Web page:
I also like her because, as I discussed exactly two years ago, she’s a hard determinist with respect to free will. She doesn’t seem to be a compatibilist, either, though she does agree with some compatibilists in thinking we shouldn’t worry about our lack of libertarian free will. But I don’t think she’s dug deeply enough into the consequences of rejecting “naturalism” (my new word for “determinism”. There are serious social implications, notably in the judicial sphere, to rejecting libertarian free will. Below the fold you can see some of what I wrote about her video on free will.
Wouldn’t it be lovely to see a debate between Hossenfelder and Sean Carroll (who’s a bit of a compatibilist) on the multiverse, on free will, or both? In such a debate both sides would be smart, rational, quick, and, of course, polite. It would be a delight to watch.
Here’s Sabine’s new book (click on the screenshot to go to the Amazon site), and you can get a peek inside at that site:
Click on “continue reading” to see some of my discussion of Hossenfelder’s take on free will.
You can go here to see her video affirming determinism, and here’s a bit of what I said about it:
Hossenfelder concludes by reiterating that free will is “nonsense” and that “the idea deserves going into the rubbish bin.” True, that. But that doesn’t mean that we can’t be happy, for we have the illusion of free will, and we can use that as a crutch to go through life. She even suggest a psychological trick for being happy:
If it causes you cognitive dissonance to acknowledge you believe in something that doesn’t exist, I suggest that you think of your life as a story which has not yet been told. You are equipped with a thinking apparatus that you use to collect information and act on what you have learned from this. The result of that thinking is determined, but you still have to do the thinking. That’s your task. That’s why you are here. I am curious to see what will come out of your thinking, and you should be curious about it too.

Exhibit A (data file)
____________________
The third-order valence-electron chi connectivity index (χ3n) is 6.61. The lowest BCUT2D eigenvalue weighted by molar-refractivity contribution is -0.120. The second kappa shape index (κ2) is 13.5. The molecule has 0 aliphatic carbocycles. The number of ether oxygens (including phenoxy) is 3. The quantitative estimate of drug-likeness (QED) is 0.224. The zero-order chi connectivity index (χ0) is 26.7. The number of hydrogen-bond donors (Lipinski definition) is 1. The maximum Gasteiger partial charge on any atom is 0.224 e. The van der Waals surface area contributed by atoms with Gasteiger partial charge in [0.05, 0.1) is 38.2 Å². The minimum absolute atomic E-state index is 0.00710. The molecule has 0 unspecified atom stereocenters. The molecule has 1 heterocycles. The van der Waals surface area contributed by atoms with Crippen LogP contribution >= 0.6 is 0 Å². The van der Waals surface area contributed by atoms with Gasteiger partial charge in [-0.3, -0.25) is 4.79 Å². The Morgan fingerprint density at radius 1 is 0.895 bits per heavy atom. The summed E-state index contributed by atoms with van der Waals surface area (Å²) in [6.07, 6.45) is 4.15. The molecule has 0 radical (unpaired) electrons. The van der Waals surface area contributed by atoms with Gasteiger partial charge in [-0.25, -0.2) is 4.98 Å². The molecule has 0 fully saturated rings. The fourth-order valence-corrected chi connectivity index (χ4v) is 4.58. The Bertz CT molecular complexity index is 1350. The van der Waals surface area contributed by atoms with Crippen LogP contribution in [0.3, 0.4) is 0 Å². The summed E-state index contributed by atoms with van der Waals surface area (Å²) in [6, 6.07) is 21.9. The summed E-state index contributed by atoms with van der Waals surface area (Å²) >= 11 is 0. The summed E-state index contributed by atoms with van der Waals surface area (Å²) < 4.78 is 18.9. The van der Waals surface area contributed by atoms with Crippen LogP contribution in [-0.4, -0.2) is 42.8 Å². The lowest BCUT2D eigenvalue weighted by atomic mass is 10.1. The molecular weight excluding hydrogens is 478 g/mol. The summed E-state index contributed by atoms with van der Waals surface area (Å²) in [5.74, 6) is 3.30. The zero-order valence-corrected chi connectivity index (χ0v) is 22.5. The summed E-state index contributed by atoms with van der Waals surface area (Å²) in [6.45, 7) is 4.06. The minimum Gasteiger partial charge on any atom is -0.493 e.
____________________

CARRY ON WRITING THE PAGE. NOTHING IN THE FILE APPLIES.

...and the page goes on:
Why am I telling you this? Because I think that people who do not understand that free will is an illusion underestimate how much their decisions are influenced by the information they are exposed to. After watching this video, I hope, some of you will realize that to make the best of your thinking apparatus, you need to understand how it works, and pay more attention to cognitive biases and logical fallacies.
I’m not sure how it helps to realize that “you have to still do the thinking”, when in reality the thinking is doing itself! Just because we don’t know what will happen—that our predictability is not so hot—doesn’t make us any less a bunch of meat robots who are slaves to the laws of physics. I know this, and yet I’m tolerably happy (for a lugubrious Jew). We know our “choices” are illusions, and my realization that these illusory choices come from a brain embedded in the skull of one Jerry A. Coyne does not give me the consolation Hossenfelder promises. But I still beat on, a boat against the current.
One more point: I’m not sure why compatibilists don’t just admit what Hossenfelder admits instead of trying to find a definition of free will that people do have. The physicist Sean Carroll and philosopher Dan Dennett have taken that route, which I call the “Definitional Escape” rather than Hossenfelder’s “There’s No Escape but Isn’t it Cool to Not Know what Comes Next”?
The one thing I think Hossenfelder neglects comes from her last paragraph. If we do understand that free will in the Hossenfeldian sense is illusory, that has enormous consequences for the judicial system and for how we think about people who are either more or less fortunate than we are. I won’t dilate on this as I’ve discussed it to death. But yes, realizing that our brains are particles and obey the laws of physics should cause us worry—worry about how we treat prisoners and those who are mentally ill, and worry about how some people hold others responsible for making the “wrong choices.”
That aside, I applaud Dr. Hossenfelder for realizing the truth, which, as she says, is the ineluctable outcome of science, and for saying it so straightforwardly. I’m a big fan of hers. And I applaud myself for agreeing with her.